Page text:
CT can provide more information about the activity of the fibrotic process than the plain chest radiograph. The fundamental consideration in this context is that the acute process causing the fibrosis (for example, in acute interstitial pneumonia) usually manifests itself as an alveolar pattern with blurring and ground-glass attenuation, whereas the scarring appears as a network of sharply defined markings (Table 5.3).
Lymph node enlargement is inconsistent with idiopathic pulmonary fibrosis. The diagnosis should be reconsidered where such findings occur in the hilum or mediastinum (sarcoidosis? lymphangitis carcinomatosa?). Pleural effusions are other findings that are not attributable to pulmonary fibrosis but can occur in the presence of heart failure.
As early as 1935 Hamman and Rich described a variant of pulmonary fibrosis with a fatal fulminant course in which the fibrotic transformations occurred within the space of a few weeks or months as in a time-lapse film sequence (Fig. 5.17).
Radiographic signs of acute interstitial pneumonia (AIP) include pronounced ground-glass opacities and progressive reduction in the depth of inspiration with severe septal thickening and fine honeycombing typically occurring simultaneously in a rapidly progressive course. In addition to extensive ground-glass opacities in the mantle of the lung (Fig. 5.17 b), Hamman–Rich disease shows septal thickening with hyperinflation of the smallest adjacent alveolar spaces at a very early stage. A fine honeycombing pattern of pulmonary changes rapidly appears even while ground-glass opacities are still present. The ground-glass opacities remain visible as volume loss progresses and architectural distortion increases. CT visualizes the arcadelike pattern of idiopathic pulmonary fibrosis in the mantle of the lung (Fig. 5.17 d).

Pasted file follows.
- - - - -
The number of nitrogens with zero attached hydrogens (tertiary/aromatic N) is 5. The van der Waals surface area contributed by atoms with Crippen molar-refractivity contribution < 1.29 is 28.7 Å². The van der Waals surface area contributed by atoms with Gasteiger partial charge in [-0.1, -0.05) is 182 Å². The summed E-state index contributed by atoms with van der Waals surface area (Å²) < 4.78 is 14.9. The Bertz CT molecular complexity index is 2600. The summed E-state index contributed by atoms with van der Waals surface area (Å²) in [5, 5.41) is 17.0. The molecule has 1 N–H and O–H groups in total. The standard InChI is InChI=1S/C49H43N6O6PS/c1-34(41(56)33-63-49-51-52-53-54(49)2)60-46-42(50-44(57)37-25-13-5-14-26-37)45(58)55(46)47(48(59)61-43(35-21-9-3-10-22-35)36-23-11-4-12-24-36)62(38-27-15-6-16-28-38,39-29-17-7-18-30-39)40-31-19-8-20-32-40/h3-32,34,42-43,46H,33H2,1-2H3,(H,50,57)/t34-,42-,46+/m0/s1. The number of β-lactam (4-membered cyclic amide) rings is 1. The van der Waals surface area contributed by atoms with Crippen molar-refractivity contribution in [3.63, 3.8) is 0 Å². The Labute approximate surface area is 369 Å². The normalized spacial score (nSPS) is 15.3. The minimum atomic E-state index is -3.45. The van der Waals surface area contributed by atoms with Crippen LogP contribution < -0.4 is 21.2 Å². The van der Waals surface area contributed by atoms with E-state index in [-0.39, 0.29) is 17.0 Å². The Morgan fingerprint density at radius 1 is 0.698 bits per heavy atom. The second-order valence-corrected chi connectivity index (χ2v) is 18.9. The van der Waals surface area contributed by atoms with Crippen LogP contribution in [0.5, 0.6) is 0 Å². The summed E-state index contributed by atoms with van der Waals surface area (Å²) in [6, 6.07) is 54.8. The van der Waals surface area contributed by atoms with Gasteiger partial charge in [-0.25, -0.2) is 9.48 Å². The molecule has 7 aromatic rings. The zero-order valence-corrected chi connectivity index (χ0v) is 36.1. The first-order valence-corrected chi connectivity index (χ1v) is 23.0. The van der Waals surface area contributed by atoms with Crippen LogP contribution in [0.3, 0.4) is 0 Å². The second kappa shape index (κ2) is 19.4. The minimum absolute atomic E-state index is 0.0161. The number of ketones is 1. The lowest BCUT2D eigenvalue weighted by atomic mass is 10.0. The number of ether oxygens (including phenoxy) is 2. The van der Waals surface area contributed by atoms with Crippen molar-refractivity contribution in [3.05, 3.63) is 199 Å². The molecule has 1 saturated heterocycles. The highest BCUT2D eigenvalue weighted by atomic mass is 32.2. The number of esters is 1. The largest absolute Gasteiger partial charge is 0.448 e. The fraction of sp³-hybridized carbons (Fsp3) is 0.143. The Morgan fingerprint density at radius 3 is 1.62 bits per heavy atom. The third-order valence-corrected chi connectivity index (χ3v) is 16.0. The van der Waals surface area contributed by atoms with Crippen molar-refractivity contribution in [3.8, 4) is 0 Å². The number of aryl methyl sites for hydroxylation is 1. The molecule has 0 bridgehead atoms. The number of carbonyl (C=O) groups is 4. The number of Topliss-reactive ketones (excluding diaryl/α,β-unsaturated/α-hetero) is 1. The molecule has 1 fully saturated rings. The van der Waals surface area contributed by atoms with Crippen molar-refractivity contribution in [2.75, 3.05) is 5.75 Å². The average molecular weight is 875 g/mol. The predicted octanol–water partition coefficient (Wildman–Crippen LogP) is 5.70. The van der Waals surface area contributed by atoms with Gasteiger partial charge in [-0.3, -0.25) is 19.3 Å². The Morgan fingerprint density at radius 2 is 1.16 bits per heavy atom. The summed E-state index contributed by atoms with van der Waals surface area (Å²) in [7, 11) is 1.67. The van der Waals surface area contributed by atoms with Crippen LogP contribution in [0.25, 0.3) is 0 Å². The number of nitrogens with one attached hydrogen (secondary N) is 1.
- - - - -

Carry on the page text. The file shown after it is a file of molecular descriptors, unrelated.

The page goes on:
In Hamman–Rich disease (acute interstitial pneumonia), ground-glass opacities (signs of activity) can often be demonstrated alongside honeycombing (signs of defects).
The most important entity to consider in the differential diagnosis of idiopathic pulmonary fibrosis (idiopathic interstitial pneumonia) is a severe form of chronic emphysematous bronchitis. This differential diagnosis must be made almost daily in clinical practice and is not always a trivial matter. The crucial distinguishing criterion is whether an obstructive pulmonary disorder or a primarily restrictive ventilation defect is present. Signs suggesting obstructive disease include the presence of an emphysematous barrel chest with a high-riding diaphragm, widened intercostal spaces, etc. (see Chapter 2).
Difficult cases to interpret include those where the chronic bronchitis and obstruction are accompanied by factors leading to reduced inspiration, such as ascites, overhydration, or respiratory failure with intercurrent infiltrates. There are also borderline cases in which only the further course of the disorder permits definitive diagnosis. For example, hypoventilation is more rapidly progressive in idiopathic pulmonary fibrosis.
Pulmonary fibrosis in scleroderma closely resembles idiopathic pulmonary fibrosis, although the abnormal findings are rarely as extensive. Cutaneous changes are the crucial distinguishing feature in a differential diagnosis. Esophageal widening is a common finding indicative of systemic involvement.
Fibrosis secondary to tuberculosis is more or less localized and is easier to distinguish. Findings often include a stellate configuration of very dense fibrotic strands. The changes show a predilection for the upper lung fields. They are asymmetrical and can lead to significant destruction of pulmonary tissue with shrinkage. Compensatory emphysema is often observed in such cases. Associated findings include calcification (tuberculomas and hilar lymph node involvement) and calcified indurations of the pleura.
Lymphangitis carcinomatosa is not associated with any destruction of normal pulmonary architecture. The intralobular and interlobular septa are thickened and occasionally show nodular swelling. Pleural effusion indicative of impaired lymph drainage is a common finding here that is rarely seen in idiopathic pulmonary fibrosis.
The fibrotic changes in sarcoidosis, extrinsic allergic alveolitis, and pneumoconiosis are discussed on pages 214, 222, and 234.
Hardly any other intrinsic disorder displays such a variety of symptoms as this generalized occurrence of granulomas of epithelioid cells, giant cells, and lymphocytes. Initially described as a skin disease, the disorder was later named after Boeck.
The many clinical symptoms and synonyms (sarcoidosis, Besnier–Boeck–Schaumann disease, Boeck disease) are matched by numerous radiographic signs. As a result, the disorder has been called the “chameleon of pulmonary diagnostic medicine” (Fig. 5.18).